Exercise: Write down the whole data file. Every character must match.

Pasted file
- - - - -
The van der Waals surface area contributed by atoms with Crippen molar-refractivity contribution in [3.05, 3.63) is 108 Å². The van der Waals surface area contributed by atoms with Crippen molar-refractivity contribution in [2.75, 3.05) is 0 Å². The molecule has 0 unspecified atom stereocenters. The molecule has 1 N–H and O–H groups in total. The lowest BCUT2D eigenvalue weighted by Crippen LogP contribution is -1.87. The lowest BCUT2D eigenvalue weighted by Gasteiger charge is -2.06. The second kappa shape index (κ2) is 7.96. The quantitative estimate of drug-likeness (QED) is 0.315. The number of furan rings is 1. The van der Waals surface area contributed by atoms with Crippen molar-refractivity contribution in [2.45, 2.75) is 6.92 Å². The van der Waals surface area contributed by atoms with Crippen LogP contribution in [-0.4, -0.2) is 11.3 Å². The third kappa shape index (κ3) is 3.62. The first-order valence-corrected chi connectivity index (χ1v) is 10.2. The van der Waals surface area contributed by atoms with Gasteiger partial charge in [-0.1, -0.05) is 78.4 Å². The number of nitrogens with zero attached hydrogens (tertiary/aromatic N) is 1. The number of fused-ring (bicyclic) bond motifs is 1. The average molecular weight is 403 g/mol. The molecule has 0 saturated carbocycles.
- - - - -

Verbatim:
The van der Waals surface area contributed by atoms with Crippen molar-refractivity contribution in [3.05, 3.63) is 108 Å². The van der Waals surface area contributed by atoms with Crippen molar-refractivity contribution in [2.75, 3.05) is 0 Å². The molecule has 0 unspecified atom stereocenters. The molecule has 1 N–H and O–H groups in total. The lowest BCUT2D eigenvalue weighted by Crippen LogP contribution is -1.87. The lowest BCUT2D eigenvalue weighted by Gasteiger charge is -2.06. The second kappa shape index (κ2) is 7.96. The quantitative estimate of drug-likeness (QED) is 0.315. The number of furan rings is 1. The van der Waals surface area contributed by atoms with Crippen molar-refractivity contribution in [2.45, 2.75) is 6.92 Å². The van der Waals surface area contributed by atoms with Crippen LogP contribution in [-0.4, -0.2) is 11.3 Å². The third kappa shape index (κ3) is 3.62. The first-order valence-corrected chi connectivity index (χ1v) is 10.2. The van der Waals surface area contributed by atoms with Gasteiger partial charge in [-0.1, -0.05) is 78.4 Å². The number of nitrogens with zero attached hydrogens (tertiary/aromatic N) is 1. The number of fused-ring (bicyclic) bond motifs is 1. The average molecular weight is 403 g/mol. The molecule has 0 saturated carbocycles.